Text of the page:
Though I trust it’s been unintentional, the contemporary worship movement has conveyed that a certain level of production quality is necessary to achieve faithful modern worship.
In this sense, contemporary worship has come quite a long way from the folk guitars and simple choruses of the 1970s, which were designed to democratize congregational singing so that more people could engage with it meaningfully. In the 2000s, contemporary worship media have embraced the values of polished production and mass-market appeal. But as modern praise has become more professionalized, it’s led at least some church leaders to conclude that they’d be better off foregoing human musicians altogether and leaving accompaniment to the (virtual) experts.
The good news is that God gives each congregation all they need to serve Him. First Corinthians 12:18 reminds us that “God arranged the members in the body, each one of them, as he chose.” If that means a church is unable to produce the same quality of music they see at worship concerts and on YouTube, then we can trust God’s good purposes. He cares far more about the state of our hearts than the ability of our band to recreate the sound of an online video.
—Matt Merker, “How Contemporary Worship Music Is Shaping Us—for Better or Worse” https://www.thegospelcoalition.org/reviews/singing-congregation-contemporary-worship/
And now the time has come for us to return into the world. “Let us depart in peace,” says the celebrant as he leaves the altar, and this is the last commandment of the liturgy. We must not stay on Mount Tabor, although we know that it is good for us to be there. We are sent back. But now “we have seen the true Light, we have received the heavenly Spirit.” And it is as witnesses of this Light, as witnesses of the Spirit, that we must “go forth” and begin the never-ending mission of the church. Eucharist was the end of the journey, the end of time. And now it is again the beginning, and things that were impossible are again revealed to us as possible. The time of the world has become the time of the Church, the time of salvation and redemption. And God has made us competent, as Paul Claudel has said, competent to be His witnesses, to fulfill what He has done and is ever doing. This is the meaning of the Eucharist; this is why the mission of the Church begins in the liturgy of ascension, for it alone makes possible the liturgy of mission.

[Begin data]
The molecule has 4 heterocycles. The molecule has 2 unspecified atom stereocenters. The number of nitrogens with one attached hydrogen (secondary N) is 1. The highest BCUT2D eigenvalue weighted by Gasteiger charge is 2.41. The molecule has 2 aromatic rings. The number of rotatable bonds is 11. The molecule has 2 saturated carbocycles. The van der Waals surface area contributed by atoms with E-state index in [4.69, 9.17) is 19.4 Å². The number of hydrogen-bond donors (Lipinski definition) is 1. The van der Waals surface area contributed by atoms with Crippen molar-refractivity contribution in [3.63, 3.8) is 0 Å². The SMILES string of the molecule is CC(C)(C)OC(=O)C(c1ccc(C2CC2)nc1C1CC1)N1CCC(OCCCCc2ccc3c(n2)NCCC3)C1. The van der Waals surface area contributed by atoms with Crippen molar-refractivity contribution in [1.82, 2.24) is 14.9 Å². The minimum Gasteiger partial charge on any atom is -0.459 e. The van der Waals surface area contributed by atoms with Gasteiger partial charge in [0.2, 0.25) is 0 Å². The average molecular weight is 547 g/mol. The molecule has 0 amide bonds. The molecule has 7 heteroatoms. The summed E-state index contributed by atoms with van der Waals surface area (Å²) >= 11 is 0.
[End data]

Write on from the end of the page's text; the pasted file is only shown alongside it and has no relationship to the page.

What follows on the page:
—Alexander Schmemann, For the Life of the World, 45-46
The Lord’s Table is a leveling reality in a world of increasing inequalities, an enacted vision of “a feast of rich food for all peoples, a banquet of aged wine” (Isa. 25:6). This strange feast is the civic rite of another city—the Heavenly City—which is why it includes our pledge of allegiance, the Creed.
—James K. A. Smith, You Are What You Love: The Spiritual Power of Habit, 98
This [a collection of songs for children] was the text-book in which . . . I received my first theological instruction in a form appropriate to my then immaturity.
—Karl Barth, Church Dynamics
The first business of the Church at all times is to be attentive to the Word of God.
—William Nicholls, Jacob’s Ladder: The Meaning of Worship, 39
We do not as much go to church to worship as journey there to continue our worship in company with brothers and sisters as a local manifestation of the gathered body of Christ.
—Harold M. Best, “Traditional Hymn-Based Worship” in Exploring the Worship Spectrum – 6 Views, 60
Christian worship rehabituates our loves because it embeds us in—and embeds in us—a different orienting Story, the story of God in Christ reconciling the world to Himself. But Christian worship doesn’t just rehearse the outlines of this story in a kind of CliffsNotes, bullet-pointed distillation of some “facts.” It does so in a way that is storied, imaginative, and works on us more like a novel than a newspaper article. Story isn’t just the what of Christian worship; it is also the how.
—James K. A. Smith, You Are What You Love: The Spiritual Power of Habit, 106